We almost made it to August.
As the clock ran down on the last day of July, another summer month with no major fires in the valley, a grass fire was reported in the Rendezvous area — which we all know has lots of grass.
The Rendezvous can also be rather windswept. So as we listened the newsroom scanner’s earliest first-responder traffic — even though the blaze was initially described as about the size of a football field — we knew that something bigger was possible. We started paying attention.
Quite a few people live out in that shrub-steppe terrain — enough so that evacuation became a real possibility as the flames spread beyond football field dimensions and were scarily visible from many homes. Methow Valley News reporter Ashley Ahearn and her husband live in the Rendezvous, and I asked her to see if she could get some photos (she did, pro that she is). I also told her to be safe and not take risks that put her in peril. Ashley wrote a moving personal account of the day’s experiences, which you can find on page A3. Other residents contributed photos, some of which we are using in this issue’s coverage of the fire (see story, page A1), along with on-the-scene observations.
It didn’t take long to realize that a lot of resources were being brought to bear on the fire, with the intent of controlling it quickly and decisively. Nearly 100 firefighters were mobilized from Okanogan County Fire District 6, the U.S. Forest Service and the state Department of Natural Resources. As reporter Marcy Stamper learned, the air assault on the fire came from heavy tankers that dropped retardant, planes that dumped water collected at Pearrygin Lake, and helicopters with water buckets. The attitude clearly was, “send everything you’ve got.” Fortunately, at that time no other major fires in the area were drawing on firefighting resources.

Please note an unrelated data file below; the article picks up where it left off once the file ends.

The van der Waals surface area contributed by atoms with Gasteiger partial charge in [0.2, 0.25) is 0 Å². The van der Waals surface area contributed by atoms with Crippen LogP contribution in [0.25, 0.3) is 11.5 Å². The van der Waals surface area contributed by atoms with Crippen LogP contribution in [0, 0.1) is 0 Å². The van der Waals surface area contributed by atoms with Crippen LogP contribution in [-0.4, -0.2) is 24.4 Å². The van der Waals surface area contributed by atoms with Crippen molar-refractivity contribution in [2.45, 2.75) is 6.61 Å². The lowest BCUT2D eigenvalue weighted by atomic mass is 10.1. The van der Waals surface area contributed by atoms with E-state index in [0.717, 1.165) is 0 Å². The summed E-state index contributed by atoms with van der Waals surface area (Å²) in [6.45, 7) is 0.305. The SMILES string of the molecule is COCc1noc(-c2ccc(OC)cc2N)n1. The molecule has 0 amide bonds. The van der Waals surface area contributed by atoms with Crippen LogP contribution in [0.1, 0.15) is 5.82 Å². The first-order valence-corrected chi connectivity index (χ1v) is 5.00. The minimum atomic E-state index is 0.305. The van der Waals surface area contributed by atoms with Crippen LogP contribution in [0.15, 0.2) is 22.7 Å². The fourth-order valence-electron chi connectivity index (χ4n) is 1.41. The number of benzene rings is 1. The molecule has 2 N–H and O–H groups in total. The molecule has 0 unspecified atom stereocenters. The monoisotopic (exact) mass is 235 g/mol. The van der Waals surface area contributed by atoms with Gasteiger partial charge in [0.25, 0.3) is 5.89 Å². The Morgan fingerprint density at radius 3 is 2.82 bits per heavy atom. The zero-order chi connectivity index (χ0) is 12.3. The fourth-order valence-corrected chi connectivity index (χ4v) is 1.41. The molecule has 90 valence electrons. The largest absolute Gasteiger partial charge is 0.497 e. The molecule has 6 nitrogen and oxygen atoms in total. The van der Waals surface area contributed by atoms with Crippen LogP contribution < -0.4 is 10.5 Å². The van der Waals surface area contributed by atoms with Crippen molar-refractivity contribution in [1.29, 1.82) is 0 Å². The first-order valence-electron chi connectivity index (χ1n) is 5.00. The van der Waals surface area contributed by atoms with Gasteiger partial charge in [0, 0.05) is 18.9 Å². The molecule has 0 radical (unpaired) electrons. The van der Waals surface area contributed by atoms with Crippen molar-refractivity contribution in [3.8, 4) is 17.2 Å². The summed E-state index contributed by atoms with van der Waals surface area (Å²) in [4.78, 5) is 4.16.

As of Wednesday evening, the fire was largely contained at about 175 acres, and we phased into August with a bit of a smoke hangover but not much more.
By all accounts, the firefighting forces were well-coordinated and effectively deployed. I talked to a young firefighter from the valley — one of the first on the scene — who confirmed that, from his perspective, things went smoothly.
The community’s interest was riveted on what was happening in the Rendezvous, because we now know how quickly fire can spread under the “new normal” conditions we are learning to live with. The Methow community of care also extends well beyond the valley. Our Facebook posting about the fire registered more than 7,500 engagements, more than 80 comments and close to 200 shares.
In conversations during the past week, I’ve repeatedly heard how grateful people were for the prompt response. But we all know what August can bring, so residents remain wary and realistic. The Rendezvous Road Fire is now part of the local lore, to be more vividly remembered by the folks out there who marked its advance in real time.
90 and counting
As long as Tom Graves keeps giving birthday parties every 10 years — he’ll be 100 years old at the next one — his friends, family and people who know even a little bit about him will surely keep coming. It was a rollicking 90th birthday party at the Winthrop Barn last weekend, with good food, good company of all ages and a PowerPoint biography that filled us in on Tom’s long, adventurous life as a descendent of Methow Valley pioneers. He’s done a lot (including firefighting), and hasn’t stopped doing things. Tom still looks as natural on a horse as he ever did.
At the gathering, folks told stories about Tom and his unique take on the world. I’ve got one too. Tom used to be my “plow guy” when I lived on West Chewuch Road. Sometimes I was a bit tardy paying my bill. A couple of years ago I saw him (on horseback) at the Twisp Fourth of July parade and I asked him why he hadn’t cashed the check I had sent in payment for that service. He responded that I made him wait so long to get it that he figured he’d wait a while to cash it. Tom Graves’ unassailable logic at work.